A failed attempt to rein in Littleton’s sewer-fee increase during the final days of the 2008 legislative session has led lawmakers to try again with the start of 2009.
State Sen. Mike Kopp, R-Littleton, and state Rep. Jim Kerr, R-Littleton, introduced House Bill 1006 on Jan. 7, which attempts to combat differential increases of sewer rates for users outside municipal boundaries.
The bill is a counter attack to the City of Littleton’s recent decision to increase sewer fees by 20 percent for residents outside city limits, mainly unincorporated Jefferson County, while keeping rates for city residents unchanged.
As a result, the City of Littleton is hiring a lobbyist to help combat the legislation.
House Bill 1006 sets the standards for establishing sewerage system rates by municipalities with more than 50 percent of users outside city lines.
Roxborough Water and Sanitation District, for example, has only 25 percent of the plant’s customers living in Englewood or Littleton, and the rest are in districts outside the cities, according to General Manager Larry Moore.
The Roxborough special district is one of 21 connector districts that feed into the Littleton/Englewood Wastewater Treatment Plant.
The plant was established in 1977 and is jointly owned by Littleton and Englewood.
It is the third largest publicly owned treatment works in the state of Colorado, and receives sewage from the cities of Englewood and Littleton, as well as from the 21 connector districts.
HB 1006 requires municipalities to base the rates on the actual cost of providing the service, as well as prohibits cities or towns from imposing arbitrarily higher rates on owners of property located outside of the city.
Municipalities also are required to conduct a public hearing prior to fixing, changing, revising, or imposing a revised sewerage system rate, according to the bill.
The amendment proposed by Kopp during the final days of the 2008 session was attached to a bill reviewing the Public Utilities Commission, which regulates utility services. While it did not prevent municipalities from raising rates disproportionately depending on locale, it did require proof to the PUC that the raises were nondiscriminatory.
“I’m frankly pretty irritated with the PUC,” Kopp said. “Is the sanitation district a utility? Yes. Is it a monopoly? Yes. Is it regulated? No. Put those three facts together, and you realize the constituents in South Jeffco are not being treated fairly under current law.”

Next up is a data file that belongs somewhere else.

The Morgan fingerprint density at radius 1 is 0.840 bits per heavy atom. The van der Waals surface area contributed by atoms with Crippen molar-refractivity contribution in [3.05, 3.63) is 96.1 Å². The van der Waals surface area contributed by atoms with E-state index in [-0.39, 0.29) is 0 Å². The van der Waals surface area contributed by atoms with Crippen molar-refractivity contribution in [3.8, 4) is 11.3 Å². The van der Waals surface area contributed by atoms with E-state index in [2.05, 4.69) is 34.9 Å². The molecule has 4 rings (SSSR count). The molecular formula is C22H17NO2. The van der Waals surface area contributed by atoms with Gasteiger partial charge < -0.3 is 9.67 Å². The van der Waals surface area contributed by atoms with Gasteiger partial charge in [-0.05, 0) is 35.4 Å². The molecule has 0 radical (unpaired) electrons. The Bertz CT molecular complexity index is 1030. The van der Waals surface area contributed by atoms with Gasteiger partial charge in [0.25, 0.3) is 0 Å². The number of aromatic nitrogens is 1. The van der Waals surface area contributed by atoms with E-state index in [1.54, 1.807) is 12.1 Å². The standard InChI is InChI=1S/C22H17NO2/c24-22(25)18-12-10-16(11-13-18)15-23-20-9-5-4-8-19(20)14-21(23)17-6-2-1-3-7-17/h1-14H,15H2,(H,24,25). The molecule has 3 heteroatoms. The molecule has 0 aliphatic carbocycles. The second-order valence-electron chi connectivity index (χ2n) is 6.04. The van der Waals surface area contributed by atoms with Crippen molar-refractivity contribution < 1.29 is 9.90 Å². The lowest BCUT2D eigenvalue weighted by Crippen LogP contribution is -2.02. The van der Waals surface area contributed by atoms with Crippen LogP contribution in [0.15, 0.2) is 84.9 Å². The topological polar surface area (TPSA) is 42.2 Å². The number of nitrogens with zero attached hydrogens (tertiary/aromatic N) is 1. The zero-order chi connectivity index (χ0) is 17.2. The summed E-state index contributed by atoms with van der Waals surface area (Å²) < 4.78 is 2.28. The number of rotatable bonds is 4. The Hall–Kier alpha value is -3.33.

Littleton Mayor Doug Clark justified the sewer fee increase during an April 15 city council meeting, based on census data stating an average of 2.76 people live in each dwelling unit outside the city, compared to 2.24 inside, a 23.2 percent difference.
The assumption is that every one of these people is using their toilets, thus providing more sewage to treat outside the city.
Pat Fitzgerald, manager of Platte Canyon Water and Sanitation District, said the occupancy rate doesn’t prove anything to justify raising only those rates outside the city.
“Littleton fully intends to balance their budget on the backs of the outside users,” Fitzgerald said.
According to Fitzgerald, the sanitation district reached an understanding with the previous city council that Littleton residents were not fully paying their cost for collection system operation and maintenance.
“Over the past five years that was being corrected, which is why increases were larger inside the city than outside. Our concern now is that the city has reversed that position and is now going back to a cost system,” Fitzgerald said.
Clark said the idea of charging more for outside residents is a tactic seen throughout municipalities in Colorado that serve those outside their boundaries. And, he sees logic in this.
“We have loans the city is obligated to repay. It’s just the citizens of Littleton that are to pay off the expansion of the plant. That’s a risk the Littleton citizens took,” Clarks said.
“These sewer districts voluntarily decided to connect to us. They sign a contract that we can set the rates at whatever we want. The very first rate increase that happens, they threaten to sue us.”